Last month we celebrated Ophelia’s fifth birthday. I am in no way used to her being 5 yet. She just yesterday started saying the “L” sound instead of replacing it with the “Y” sound. I’m going to miss all those “yions” and “yetters”, and I may not be able to quite cope with her being able to accurately pronounce all the names in our family. How have I noticed we have a theme of L’s in our names now that she can say them?
In the lead up to her birthday, I began making her birthday crown, sharing the progress in my stories on Instagram. It’s just a rectangle of felt folded in half, cut crown shaped on the outer edges, embroidered and sewn over a bit of elastic the size of her head. The elastic I upcycled from a pair of child’s leggings that were beyond repair. Previously, I appliquéd the decorations rather than embroider.
Without meaning to, we’ve fallen into a pattern with these crowns. Birthday theme on one side, birthday flower on the other. So she chose unicorns and as the crocuses are always in bloom for her birthday, she’s claimed them as hers. We love that her birthday is another marker that the world is waking up again – Spring is on its way.
I was surprised and grateful that so many people responded so warmly to the birthday crown and it made me think that it could be worth sharing a few more of our traditions in case you were looking for some inspiration. Repeatedly weaving beautiful touches into special days like birthdays can help deepen our memories as families. I don’t think it particularly matters what those touches are as long as they are meaningful to you.
It’s also not necessary to start early or not at all. I’ve never got around to making a birthday crown for Talitha but she has cornered me for one this year and I am certainly going to make it as she’ll be eight and who knows if she’ll ever want another? Perhaps at nine she’ll decide she’s too old for a birthday crown.
A few more traditions we’ve accrued over the years:
Wrapping presents thoughtfully
We have a collection of play silks the kids have been given over the years and they are used for all sorts of imaginative play but the night before the birthday they become gift wraps. Scarfs can be used in lieu of play silks, picked up at a charity shop if you don’t already have any. They make fantastic play things in their own right between birthdays if you’re newly acquiring them.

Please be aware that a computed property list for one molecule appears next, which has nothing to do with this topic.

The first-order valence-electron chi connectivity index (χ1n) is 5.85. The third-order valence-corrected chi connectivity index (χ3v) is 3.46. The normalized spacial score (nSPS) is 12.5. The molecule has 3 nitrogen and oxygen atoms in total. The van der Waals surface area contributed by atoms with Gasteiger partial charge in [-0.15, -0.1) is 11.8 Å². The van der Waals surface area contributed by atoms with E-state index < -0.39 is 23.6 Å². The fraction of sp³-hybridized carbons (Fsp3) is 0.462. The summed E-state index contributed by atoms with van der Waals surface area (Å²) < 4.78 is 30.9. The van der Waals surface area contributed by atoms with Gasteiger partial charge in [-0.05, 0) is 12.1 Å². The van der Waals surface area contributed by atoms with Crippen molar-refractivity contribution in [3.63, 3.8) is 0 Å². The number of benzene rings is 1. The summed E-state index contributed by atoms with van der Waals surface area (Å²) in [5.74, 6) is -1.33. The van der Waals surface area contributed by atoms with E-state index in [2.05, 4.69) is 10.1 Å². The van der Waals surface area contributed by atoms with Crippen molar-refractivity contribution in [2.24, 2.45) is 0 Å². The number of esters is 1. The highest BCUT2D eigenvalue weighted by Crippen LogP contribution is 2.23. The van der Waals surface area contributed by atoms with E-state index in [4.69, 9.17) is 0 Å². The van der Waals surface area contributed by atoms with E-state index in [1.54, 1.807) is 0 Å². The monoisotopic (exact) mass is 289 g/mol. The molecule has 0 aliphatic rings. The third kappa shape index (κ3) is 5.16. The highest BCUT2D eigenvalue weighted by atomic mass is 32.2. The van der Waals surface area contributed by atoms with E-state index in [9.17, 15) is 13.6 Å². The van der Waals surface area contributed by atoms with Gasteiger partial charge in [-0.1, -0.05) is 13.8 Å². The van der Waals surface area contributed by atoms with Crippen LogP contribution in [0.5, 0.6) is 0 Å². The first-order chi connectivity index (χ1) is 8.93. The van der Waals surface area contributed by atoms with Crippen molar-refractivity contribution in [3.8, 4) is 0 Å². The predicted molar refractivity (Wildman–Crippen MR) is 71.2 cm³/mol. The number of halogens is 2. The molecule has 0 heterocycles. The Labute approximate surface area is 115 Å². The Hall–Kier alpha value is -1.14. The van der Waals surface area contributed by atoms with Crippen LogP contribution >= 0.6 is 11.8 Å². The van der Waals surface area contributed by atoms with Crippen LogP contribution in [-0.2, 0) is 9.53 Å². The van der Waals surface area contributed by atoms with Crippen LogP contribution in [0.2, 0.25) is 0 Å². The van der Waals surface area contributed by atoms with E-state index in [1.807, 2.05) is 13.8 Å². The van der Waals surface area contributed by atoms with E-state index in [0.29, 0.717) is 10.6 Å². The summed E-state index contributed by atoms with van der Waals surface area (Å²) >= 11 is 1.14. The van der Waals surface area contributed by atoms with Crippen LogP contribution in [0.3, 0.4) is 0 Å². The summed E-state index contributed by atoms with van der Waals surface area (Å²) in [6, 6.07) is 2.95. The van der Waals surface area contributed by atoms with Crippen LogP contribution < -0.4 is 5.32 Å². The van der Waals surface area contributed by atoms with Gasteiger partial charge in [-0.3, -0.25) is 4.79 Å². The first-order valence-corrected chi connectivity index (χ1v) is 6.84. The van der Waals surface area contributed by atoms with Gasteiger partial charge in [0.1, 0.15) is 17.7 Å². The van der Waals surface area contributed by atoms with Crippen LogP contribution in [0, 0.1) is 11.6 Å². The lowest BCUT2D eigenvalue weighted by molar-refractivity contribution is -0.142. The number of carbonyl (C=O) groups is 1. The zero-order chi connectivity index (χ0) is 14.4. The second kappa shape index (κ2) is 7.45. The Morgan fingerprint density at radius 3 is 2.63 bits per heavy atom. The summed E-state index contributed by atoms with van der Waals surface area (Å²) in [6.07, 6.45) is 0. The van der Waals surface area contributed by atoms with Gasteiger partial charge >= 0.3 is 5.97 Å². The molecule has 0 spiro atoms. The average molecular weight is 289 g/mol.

We also have a fabric gift wrap that my mother-in-law made with cloth printed with Roald Dahl’s The Enormous Crocodile one year. It comes out for one of Ophelia’s presents every birthday and Christmas and she looks forward to seeing it. I will try to update this post with a picture of it as I’ve realised while writing that we forgot to photograph it on her birthday.
I was in a quandary about how to wrap the surfboard we bought her this year. In the end I wrapped it in some mermaid fabric from The Cornish Haberdashery. I will sew into something for the girls soon.
Laying the birthday table
After the kids go to sleep, we lay a table cloth or runner, get lots of candles out and generally make the table as fancy as possible. We’re limiting our use of balloons but blew up a single balloon a friend had given her, which made it quite a treat. That, too, waited on the table alongside all the gifts, ready for the morning.
In future, I’d love to also include a framed baby picture of the birthday child. Some people include a train of photos from every year of the child’s life, which I love the idea of but I know would be too intense for me, especially if a party is also involved. I printed a unicorn-themed “Happy Birthday” banner to stick up in the dining room last minute but I’d like to perhaps make some birthday bunting that we could reuse every birthday. We have red and gold bunting a friend made for our wedding that comes out every Christmas but Laurence, justifiably, balked at the idea of getting the decorations box down again so we could put it up. And actually, I think the kids would have argued that it’s not Christmas, had we managed it.
Something to plant
Without meaning to, we’ve fallen into a tradition of giving something to plant most birthdays, whether it’s a potted plant or a pack of seeds. I’d like to more intentionally make sure we do this every birthday because they get so much enjoyment from planting it the next day and then having something of their own to tend to and take note of in the garden afterwards (that sounded very Secret Garden!). This year I picked up a pink primrose for a pound in a farm shop.
We make a point of ensuring that at least most of the presents we give are genuinely useful and we try to buy things second hand (like the surfboard) or from small, ethical companies. This year, Ophelia’s presents included an Opinel knife, a shovel and a knitting fork. Useful presents are gifts that keep giving as children have the satisfaction of accomplishing real tasks and contributing to family life in meaningful ways. The knife, in particular, was a much longed for request and Talitha got it for her in pink, her current favourite colour.
Funnily enough, after Ophelia’s birthday I won a copy of Whole Family Rhythms’ mini ebook Whole Family Birthdays in a giveaway Meagan ran on her Instagram. It’s great little read if you want some more inspiration after reading this post.
PS: The cake looked a dream, tasted nice enough but was a really weird texture because I somehow managed to misread the ingredients and put like ten times the amount of almond milk required! Just, you know, keeping it real.